• Finally “Avg execution time” is the part of the response time the query is responsible of within the database. It is important as a start for a performance analysis, but it requires more information. You must look at the query to understand how it is involved in the response time: called once per user interaction, or many times? Run asynchronously in background, or user waiting on it? And if the time is a significant part that must be improved, you should look at the execution plan to understand what you can improve.

The essentials are there but of course, I miss a few details from here. For Lock Wait, I want to know the blocking transaction. For Queries I want to see not only the top level call (when a query is executed from a procedure – which is the right design for security, agility and performance). And what I miss the most here is the number of buffers read, from shared buffer or from files. Because the execution time can vary with memory or cpu pressure. The real metric for query efficiency is the number of buffers which shows the amount of data read and processed.

Query details

For a query there is some additional details and, when you are lucky and it has been captured, you can see the execution plan in a nice graphical way:

I would have like to show a complex plan but unfortunately all complex queries I’ve run did not have their plan captured.

Query Tags

There’s something really interesting for end-to-end performance tuning. You can tag your queries with specific comments and they can be displayed, aggregated, and filtered:

The tags are defined in the SQL Commenter format for MVC applications: Action, Route, Controller, Framework, Application, DB Driver. And those can be injected in the ORM with sqlcommenter. Or you can mention them with in comments yourself, of course. For example, for the screenshot above I’ve run pgbench with the following file:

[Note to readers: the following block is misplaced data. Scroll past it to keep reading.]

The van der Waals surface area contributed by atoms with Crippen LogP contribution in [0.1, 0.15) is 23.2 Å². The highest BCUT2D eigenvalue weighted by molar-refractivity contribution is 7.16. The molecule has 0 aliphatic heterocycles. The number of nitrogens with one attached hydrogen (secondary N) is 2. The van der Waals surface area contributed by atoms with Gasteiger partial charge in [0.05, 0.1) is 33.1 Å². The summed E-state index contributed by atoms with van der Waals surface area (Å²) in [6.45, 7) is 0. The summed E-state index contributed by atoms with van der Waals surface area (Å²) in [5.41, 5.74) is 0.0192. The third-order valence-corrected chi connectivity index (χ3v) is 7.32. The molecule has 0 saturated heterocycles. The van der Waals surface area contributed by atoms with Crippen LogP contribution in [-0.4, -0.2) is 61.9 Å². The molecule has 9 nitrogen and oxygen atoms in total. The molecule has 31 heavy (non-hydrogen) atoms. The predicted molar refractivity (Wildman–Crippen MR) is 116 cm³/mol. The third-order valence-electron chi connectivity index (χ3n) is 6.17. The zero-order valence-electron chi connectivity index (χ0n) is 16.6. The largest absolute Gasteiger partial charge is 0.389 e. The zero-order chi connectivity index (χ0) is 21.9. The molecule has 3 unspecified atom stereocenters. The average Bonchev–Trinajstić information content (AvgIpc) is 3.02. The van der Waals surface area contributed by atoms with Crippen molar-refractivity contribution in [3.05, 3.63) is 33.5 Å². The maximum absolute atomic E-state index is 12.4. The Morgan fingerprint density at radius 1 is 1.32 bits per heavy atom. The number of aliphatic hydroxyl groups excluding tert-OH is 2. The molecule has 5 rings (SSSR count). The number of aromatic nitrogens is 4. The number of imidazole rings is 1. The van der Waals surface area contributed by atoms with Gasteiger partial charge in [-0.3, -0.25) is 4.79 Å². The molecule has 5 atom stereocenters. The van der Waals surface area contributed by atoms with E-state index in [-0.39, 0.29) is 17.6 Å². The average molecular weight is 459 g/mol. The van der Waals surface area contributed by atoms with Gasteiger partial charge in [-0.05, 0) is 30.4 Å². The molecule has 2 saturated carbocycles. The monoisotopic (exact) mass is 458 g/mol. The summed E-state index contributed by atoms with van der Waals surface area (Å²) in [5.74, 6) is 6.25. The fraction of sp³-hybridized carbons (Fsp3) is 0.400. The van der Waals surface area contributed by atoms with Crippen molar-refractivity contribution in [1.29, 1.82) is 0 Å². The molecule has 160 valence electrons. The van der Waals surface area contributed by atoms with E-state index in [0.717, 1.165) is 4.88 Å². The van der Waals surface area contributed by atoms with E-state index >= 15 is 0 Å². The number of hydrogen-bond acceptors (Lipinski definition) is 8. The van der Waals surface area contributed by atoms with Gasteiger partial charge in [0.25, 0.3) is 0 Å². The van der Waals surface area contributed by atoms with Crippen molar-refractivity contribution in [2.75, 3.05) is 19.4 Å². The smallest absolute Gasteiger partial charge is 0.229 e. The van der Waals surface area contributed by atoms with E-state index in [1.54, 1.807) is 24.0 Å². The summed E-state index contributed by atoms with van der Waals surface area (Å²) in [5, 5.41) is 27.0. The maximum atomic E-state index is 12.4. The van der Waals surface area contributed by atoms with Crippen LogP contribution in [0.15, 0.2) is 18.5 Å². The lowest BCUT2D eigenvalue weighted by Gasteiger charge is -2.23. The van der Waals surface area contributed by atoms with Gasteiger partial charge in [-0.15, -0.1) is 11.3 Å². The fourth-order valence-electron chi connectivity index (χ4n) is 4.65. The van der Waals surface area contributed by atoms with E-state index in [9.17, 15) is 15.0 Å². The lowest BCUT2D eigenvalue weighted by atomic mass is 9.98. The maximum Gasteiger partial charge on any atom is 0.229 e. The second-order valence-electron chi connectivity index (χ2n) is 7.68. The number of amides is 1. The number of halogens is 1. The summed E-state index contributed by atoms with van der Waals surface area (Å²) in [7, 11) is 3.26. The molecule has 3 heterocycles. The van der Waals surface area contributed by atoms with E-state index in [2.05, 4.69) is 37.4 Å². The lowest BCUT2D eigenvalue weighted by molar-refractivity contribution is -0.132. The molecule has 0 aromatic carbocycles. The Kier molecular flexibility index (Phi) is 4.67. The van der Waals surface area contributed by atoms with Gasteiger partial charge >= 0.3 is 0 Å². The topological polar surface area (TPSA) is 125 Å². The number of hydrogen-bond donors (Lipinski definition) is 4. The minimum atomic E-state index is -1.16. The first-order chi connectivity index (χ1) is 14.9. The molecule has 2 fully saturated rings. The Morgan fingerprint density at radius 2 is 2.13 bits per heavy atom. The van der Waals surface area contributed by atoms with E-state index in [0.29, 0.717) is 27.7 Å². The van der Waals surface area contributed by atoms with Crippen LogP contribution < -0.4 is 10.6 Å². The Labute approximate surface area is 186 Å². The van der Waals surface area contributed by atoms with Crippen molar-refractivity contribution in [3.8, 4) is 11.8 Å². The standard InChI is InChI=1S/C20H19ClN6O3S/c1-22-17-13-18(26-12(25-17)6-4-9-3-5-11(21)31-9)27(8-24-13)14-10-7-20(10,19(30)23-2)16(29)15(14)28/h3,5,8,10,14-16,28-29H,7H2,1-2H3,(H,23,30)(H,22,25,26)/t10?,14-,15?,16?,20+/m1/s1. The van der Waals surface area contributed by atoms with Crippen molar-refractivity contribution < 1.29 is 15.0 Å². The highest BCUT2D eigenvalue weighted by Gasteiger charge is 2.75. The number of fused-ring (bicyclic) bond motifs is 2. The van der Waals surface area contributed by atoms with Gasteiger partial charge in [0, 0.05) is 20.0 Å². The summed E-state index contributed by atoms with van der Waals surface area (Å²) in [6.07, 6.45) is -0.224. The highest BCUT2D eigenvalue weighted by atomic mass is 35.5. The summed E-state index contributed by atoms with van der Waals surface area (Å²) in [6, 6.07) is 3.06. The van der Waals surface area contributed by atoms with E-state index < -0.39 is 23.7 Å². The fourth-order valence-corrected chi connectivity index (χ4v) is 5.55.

\set aid random(1, 100000 * :scale)
\set bid random(1, 1 * :scale)
\set tid random(1, 10 * :scale)
\set delta random(-5000, 5000)
BEGIN;
/* db_driver='LIBPQ', application='pgbench', framework='--file', controller='TPC-B 💰', action='update balance', route='pgbench/tpcb/update/acount' */
UPDATE pgbench_accounts SET abalance = abalance + :delta WHERE aid = :aid;

/* db_driver='LIBPQ', application='pgbench', framework='--file', controller='TPC-B 📃', action='ureport balance', route='pgbench/tpcb/select' /*
SELECT abalance FROM pgbench_accounts WHERE aid = :aid;

/* db_driver='LIBPQ', application='pgbench', framework='--file', controller='TPC-B 💰', action='update balance', route='pgbench/tpcb/update/teler' */
UPDATE pgbench_tellers SET tbalance = tbalance + :delta WHERE tid = :tid;

/* db_driver='LIBPQ', application='pgbench', framework='--file', controller='TPC-B 💰', action='update balance', route='pgbench/tpcb/update/brnch' */
UPDATE pgbench_branches SET bbalance = bbalance + :delta WHERE bid = :bid;

/* db_driver='LIBPQ', application='pgbench', framework='--file', controller='TPC-B 💰', actionn='insert' route='gbench/tpcb/update' */
INSERT INTO pgbench_history (tid, bid, aid, delta, mtime) VALUES (:tid, :bid, :aid, :delta, CURRENT_TIMESTAMP);
END;

This is run with pgbench –file but using the same queries as the TPC-B default one. Note that this workload is good to test many small queries but this is not a scalable application design. Many Application->DB calls for one User->Application call is a latency demultiplicator. All this should be run in a plpgsql procedure (see improving performance with stored procedures — a pgbench example)